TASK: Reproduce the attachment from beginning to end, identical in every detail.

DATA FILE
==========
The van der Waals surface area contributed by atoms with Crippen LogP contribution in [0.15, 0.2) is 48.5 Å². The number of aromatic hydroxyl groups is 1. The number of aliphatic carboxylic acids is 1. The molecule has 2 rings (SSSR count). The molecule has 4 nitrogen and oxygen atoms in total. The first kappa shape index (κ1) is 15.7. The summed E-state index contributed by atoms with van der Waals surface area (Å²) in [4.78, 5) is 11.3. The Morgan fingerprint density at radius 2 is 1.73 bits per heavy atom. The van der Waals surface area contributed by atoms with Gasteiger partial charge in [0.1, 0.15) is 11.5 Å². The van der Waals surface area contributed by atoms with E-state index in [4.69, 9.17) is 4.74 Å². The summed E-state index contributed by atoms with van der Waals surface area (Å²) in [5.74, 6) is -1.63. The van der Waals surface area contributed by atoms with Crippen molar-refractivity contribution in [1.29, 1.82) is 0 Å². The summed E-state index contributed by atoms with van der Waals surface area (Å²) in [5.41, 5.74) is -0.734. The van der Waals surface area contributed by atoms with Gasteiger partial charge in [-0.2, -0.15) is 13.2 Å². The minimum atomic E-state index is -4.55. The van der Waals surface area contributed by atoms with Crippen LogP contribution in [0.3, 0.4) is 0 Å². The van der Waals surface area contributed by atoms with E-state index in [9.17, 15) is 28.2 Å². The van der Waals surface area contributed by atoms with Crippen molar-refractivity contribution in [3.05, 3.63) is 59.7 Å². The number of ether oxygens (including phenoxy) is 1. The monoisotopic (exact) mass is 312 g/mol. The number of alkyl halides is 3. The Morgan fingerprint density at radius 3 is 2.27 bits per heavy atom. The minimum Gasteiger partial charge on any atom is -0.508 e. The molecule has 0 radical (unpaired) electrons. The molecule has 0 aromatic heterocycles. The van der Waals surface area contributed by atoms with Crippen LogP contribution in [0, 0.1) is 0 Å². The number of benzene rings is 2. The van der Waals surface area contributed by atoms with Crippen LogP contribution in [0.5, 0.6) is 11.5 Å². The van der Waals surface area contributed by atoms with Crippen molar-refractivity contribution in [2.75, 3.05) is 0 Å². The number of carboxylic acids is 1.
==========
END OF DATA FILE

The van der Waals surface area contributed by atoms with Crippen LogP contribution in [0.15, 0.2) is 48.5 Å². The number of aromatic hydroxyl groups is 1. The number of aliphatic carboxylic acids is 1. The molecule has 2 rings (SSSR count). The molecule has 4 nitrogen and oxygen atoms in total. The first kappa shape index (κ1) is 15.7. The summed E-state index contributed by atoms with van der Waals surface area (Å²) in [4.78, 5) is 11.3. The Morgan fingerprint density at radius 2 is 1.73 bits per heavy atom. The van der Waals surface area contributed by atoms with Gasteiger partial charge in [0.1, 0.15) is 11.5 Å². The van der Waals surface area contributed by atoms with E-state index in [4.69, 9.17) is 4.74 Å². The summed E-state index contributed by atoms with van der Waals surface area (Å²) in [5.74, 6) is -1.63. The van der Waals surface area contributed by atoms with Crippen molar-refractivity contribution in [1.29, 1.82) is 0 Å². The summed E-state index contributed by atoms with van der Waals surface area (Å²) in [5.41, 5.74) is -0.734. The van der Waals surface area contributed by atoms with Gasteiger partial charge in [-0.2, -0.15) is 13.2 Å². The minimum atomic E-state index is -4.55. The van der Waals surface area contributed by atoms with Crippen LogP contribution in [0.3, 0.4) is 0 Å². The van der Waals surface area contributed by atoms with E-state index in [9.17, 15) is 28.2 Å². The van der Waals surface area contributed by atoms with Crippen molar-refractivity contribution in [3.05, 3.63) is 59.7 Å². The number of ether oxygens (including phenoxy) is 1. The monoisotopic (exact) mass is 312 g/mol. The number of alkyl halides is 3. The Morgan fingerprint density at radius 3 is 2.27 bits per heavy atom. The minimum Gasteiger partial charge on any atom is -0.508 e. The molecule has 0 radical (unpaired) electrons. The molecule has 0 aromatic heterocycles. The van der Waals surface area contributed by atoms with Crippen LogP contribution in [0, 0.1) is 0 Å². The number of benzene rings is 2. The van der Waals surface area contributed by atoms with Crippen LogP contribution in [0.5, 0.6) is 11.5 Å². The van der Waals surface area contributed by atoms with Crippen molar-refractivity contribution in [2.75, 3.05) is 0 Å². The number of carboxylic acids is 1.